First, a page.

The need to belong and develop strong positive interpersonal attachments is widely recognized as a fundamental human need. Relationships are so essential to our existence that we often overlook their importance. Our lives are immersed within relationships as we live, work and play. Our early relationships shape how we come to understand who we are and how we fit within society. We rely on relationships for support, care, joy, and companionship.
The importance of relationships to our well-being should be no surprise as we are hardwired with a need to connect with others. As a social species, our survival has been dependent upon the building of strong emotional bonds, living in communities, and working together.
What is important to recognize is that online social interactions may still provide opportunities to connect with each other, but they are unable to replace face-to-face social encounters in their ability to provide the key nutrients needed to sustain our psychological wellbeing.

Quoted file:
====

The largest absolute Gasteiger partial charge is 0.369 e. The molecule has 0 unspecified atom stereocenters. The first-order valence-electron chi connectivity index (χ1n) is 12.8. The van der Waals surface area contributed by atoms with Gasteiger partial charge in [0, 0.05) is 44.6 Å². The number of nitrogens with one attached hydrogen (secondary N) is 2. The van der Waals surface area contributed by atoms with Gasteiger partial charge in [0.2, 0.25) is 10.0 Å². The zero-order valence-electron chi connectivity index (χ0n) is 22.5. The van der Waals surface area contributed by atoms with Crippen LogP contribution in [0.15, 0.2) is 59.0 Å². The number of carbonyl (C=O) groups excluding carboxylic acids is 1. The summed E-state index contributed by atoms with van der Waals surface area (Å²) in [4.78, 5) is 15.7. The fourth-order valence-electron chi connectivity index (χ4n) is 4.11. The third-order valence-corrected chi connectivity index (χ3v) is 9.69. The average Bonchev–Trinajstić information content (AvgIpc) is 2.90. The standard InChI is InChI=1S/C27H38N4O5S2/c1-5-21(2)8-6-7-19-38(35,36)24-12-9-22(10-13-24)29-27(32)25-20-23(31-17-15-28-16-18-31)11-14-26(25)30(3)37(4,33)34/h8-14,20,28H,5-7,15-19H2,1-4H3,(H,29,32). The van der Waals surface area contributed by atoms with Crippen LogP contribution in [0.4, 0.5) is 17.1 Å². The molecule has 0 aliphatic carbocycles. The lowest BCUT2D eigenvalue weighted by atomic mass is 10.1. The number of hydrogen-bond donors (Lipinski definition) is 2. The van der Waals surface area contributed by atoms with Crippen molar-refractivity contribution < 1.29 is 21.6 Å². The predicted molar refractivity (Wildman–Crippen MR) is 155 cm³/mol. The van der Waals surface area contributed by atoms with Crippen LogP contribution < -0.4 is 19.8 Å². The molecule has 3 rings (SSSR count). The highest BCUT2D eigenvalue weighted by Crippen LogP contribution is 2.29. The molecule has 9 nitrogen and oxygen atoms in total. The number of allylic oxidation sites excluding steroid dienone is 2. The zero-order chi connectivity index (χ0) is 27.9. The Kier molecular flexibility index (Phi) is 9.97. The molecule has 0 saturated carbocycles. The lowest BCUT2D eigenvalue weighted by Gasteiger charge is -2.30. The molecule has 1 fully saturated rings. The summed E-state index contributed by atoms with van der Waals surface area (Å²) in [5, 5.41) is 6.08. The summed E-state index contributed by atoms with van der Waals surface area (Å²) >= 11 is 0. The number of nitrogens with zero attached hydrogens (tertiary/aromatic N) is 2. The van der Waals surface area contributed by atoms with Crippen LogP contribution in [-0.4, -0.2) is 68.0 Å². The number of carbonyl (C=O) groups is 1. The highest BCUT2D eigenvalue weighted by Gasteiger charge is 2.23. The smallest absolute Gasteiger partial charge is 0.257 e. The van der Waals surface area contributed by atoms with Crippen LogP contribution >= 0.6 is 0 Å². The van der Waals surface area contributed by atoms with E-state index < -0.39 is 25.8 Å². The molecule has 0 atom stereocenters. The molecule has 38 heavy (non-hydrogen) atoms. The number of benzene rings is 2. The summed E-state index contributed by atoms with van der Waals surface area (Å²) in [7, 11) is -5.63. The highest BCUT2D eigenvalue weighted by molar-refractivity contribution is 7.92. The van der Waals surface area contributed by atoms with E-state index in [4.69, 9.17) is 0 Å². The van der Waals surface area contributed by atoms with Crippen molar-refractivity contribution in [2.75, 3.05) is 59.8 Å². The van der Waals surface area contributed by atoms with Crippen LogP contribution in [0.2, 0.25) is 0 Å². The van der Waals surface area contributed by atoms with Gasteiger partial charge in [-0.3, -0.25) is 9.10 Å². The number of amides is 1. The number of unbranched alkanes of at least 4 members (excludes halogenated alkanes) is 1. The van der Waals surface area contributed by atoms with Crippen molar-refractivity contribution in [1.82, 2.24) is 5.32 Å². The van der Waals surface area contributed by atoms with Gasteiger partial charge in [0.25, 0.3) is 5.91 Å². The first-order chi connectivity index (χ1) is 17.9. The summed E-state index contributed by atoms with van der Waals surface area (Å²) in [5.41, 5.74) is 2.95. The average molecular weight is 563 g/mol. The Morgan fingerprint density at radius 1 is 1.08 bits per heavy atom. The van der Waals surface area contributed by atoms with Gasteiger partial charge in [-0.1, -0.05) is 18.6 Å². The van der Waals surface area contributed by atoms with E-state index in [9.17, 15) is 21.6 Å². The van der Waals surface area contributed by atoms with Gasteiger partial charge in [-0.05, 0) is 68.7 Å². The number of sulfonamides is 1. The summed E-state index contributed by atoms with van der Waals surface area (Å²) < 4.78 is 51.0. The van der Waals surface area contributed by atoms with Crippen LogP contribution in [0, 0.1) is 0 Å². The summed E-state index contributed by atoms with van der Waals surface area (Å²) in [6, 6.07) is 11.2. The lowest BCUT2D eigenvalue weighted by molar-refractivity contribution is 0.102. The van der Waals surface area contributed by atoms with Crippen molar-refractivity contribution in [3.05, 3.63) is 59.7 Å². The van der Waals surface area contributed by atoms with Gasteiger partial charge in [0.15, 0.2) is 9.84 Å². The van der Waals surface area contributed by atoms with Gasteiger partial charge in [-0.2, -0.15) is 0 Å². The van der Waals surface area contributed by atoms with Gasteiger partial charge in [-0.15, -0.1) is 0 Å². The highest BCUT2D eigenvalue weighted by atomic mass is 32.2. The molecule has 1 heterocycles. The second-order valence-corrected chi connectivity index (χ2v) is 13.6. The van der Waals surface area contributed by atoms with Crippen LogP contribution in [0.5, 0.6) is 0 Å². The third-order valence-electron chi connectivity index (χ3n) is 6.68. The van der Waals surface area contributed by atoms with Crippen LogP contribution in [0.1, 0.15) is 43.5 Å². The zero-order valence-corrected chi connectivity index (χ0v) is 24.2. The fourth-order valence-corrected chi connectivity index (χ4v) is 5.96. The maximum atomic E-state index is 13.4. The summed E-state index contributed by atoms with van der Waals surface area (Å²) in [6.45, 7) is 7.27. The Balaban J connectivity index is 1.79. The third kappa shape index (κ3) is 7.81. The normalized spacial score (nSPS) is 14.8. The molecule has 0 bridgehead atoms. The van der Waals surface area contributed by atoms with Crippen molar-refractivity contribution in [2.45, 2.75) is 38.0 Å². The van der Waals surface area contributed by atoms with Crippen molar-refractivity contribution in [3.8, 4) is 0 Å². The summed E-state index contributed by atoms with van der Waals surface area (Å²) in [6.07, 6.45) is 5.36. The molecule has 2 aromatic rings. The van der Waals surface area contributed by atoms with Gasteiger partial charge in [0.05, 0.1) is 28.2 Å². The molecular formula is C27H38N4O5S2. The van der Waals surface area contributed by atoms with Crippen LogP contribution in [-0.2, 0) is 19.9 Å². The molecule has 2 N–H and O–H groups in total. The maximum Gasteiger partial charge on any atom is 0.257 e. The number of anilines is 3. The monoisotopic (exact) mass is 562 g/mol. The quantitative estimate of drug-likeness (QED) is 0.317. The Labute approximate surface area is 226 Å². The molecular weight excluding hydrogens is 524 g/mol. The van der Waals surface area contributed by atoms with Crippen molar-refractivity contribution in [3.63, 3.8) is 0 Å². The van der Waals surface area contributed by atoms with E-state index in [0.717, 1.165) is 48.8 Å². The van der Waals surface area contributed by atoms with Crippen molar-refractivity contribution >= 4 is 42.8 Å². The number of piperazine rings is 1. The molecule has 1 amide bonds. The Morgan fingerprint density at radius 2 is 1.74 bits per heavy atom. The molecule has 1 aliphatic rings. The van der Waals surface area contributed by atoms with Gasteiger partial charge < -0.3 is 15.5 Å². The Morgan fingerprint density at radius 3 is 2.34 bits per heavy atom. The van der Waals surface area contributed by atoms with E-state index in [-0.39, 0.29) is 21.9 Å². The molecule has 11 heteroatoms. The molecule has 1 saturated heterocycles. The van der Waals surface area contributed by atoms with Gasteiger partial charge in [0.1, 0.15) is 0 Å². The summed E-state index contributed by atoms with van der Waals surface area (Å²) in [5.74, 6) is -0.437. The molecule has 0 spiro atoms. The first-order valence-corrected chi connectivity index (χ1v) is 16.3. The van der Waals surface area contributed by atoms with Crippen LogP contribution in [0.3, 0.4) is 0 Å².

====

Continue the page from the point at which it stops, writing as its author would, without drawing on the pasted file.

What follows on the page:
Addressing the Growing Crisis in Students’ Well-Being
Assuming that the trends emerging in recent cohort studies continue, we need to adopt a more comprehensive approach to addressing the alarming rates of psychological distress among college students. Student support and health services are already taxed by the current number of students seeking help. Instead of seeing psychological distress as a “deviant” experience that occurs because of unfavorable, atypical circumstances, we now need to think of it as a normative experience. A generation grew up in a social context with fewer opportunities for face-to-face interactions; a generation will need help addressing the impact. Our approaches need to speak to all students, not just the few who seek professional help. Recognizing that all students may benefit from curricular and co-curricular learning experiences on healthy relationships may help decrease the high rates of loneliness and psychological distress experienced by this group.